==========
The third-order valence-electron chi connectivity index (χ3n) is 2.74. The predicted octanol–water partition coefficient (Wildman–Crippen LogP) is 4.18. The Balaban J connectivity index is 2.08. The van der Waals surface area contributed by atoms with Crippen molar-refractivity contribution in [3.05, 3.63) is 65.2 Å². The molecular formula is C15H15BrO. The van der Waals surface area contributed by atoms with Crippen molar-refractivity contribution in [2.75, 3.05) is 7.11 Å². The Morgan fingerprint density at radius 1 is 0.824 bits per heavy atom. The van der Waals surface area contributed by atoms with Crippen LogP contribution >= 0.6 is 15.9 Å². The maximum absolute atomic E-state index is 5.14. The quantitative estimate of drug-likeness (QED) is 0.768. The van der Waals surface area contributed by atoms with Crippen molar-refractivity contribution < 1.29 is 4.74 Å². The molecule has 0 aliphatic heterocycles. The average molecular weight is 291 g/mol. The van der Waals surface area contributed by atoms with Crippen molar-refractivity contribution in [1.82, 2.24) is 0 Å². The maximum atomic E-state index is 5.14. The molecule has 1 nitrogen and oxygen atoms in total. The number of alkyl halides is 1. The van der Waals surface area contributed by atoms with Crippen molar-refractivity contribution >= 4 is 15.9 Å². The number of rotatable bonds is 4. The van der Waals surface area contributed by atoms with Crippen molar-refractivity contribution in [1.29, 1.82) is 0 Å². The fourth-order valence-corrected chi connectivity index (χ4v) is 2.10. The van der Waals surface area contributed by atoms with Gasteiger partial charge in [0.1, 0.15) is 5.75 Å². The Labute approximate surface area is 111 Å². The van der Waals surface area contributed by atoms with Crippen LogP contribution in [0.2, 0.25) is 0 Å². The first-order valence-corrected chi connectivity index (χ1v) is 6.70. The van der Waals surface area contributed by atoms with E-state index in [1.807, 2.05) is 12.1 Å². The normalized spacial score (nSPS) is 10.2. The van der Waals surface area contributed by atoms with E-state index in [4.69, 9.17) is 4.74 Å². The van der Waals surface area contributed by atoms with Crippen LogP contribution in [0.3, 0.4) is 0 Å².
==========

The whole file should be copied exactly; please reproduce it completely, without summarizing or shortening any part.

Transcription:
The third-order valence-electron chi connectivity index (χ3n) is 2.74. The predicted octanol–water partition coefficient (Wildman–Crippen LogP) is 4.18. The Balaban J connectivity index is 2.08. The van der Waals surface area contributed by atoms with Crippen molar-refractivity contribution in [3.05, 3.63) is 65.2 Å². The molecular formula is C15H15BrO. The van der Waals surface area contributed by atoms with Crippen molar-refractivity contribution in [2.75, 3.05) is 7.11 Å². The Morgan fingerprint density at radius 1 is 0.824 bits per heavy atom. The van der Waals surface area contributed by atoms with Crippen LogP contribution >= 0.6 is 15.9 Å². The maximum absolute atomic E-state index is 5.14. The quantitative estimate of drug-likeness (QED) is 0.768. The van der Waals surface area contributed by atoms with Crippen molar-refractivity contribution < 1.29 is 4.74 Å². The molecule has 0 aliphatic heterocycles. The average molecular weight is 291 g/mol. The van der Waals surface area contributed by atoms with Crippen molar-refractivity contribution in [1.82, 2.24) is 0 Å². The maximum atomic E-state index is 5.14. The molecule has 1 nitrogen and oxygen atoms in total. The number of alkyl halides is 1. The van der Waals surface area contributed by atoms with Crippen molar-refractivity contribution >= 4 is 15.9 Å². The number of rotatable bonds is 4. The van der Waals surface area contributed by atoms with Crippen molar-refractivity contribution in [1.29, 1.82) is 0 Å². The fourth-order valence-corrected chi connectivity index (χ4v) is 2.10. The van der Waals surface area contributed by atoms with Gasteiger partial charge in [0.1, 0.15) is 5.75 Å². The Labute approximate surface area is 111 Å². The van der Waals surface area contributed by atoms with Crippen LogP contribution in [0.2, 0.25) is 0 Å². The first-order valence-corrected chi connectivity index (χ1v) is 6.70. The van der Waals surface area contributed by atoms with E-state index in [1.807, 2.05) is 12.1 Å². The normalized spacial score (nSPS) is 10.2. The van der Waals surface area contributed by atoms with E-state index in [4.69, 9.17) is 4.74 Å². The van der Waals surface area contributed by atoms with Crippen LogP contribution in [0.3, 0.4) is 0 Å².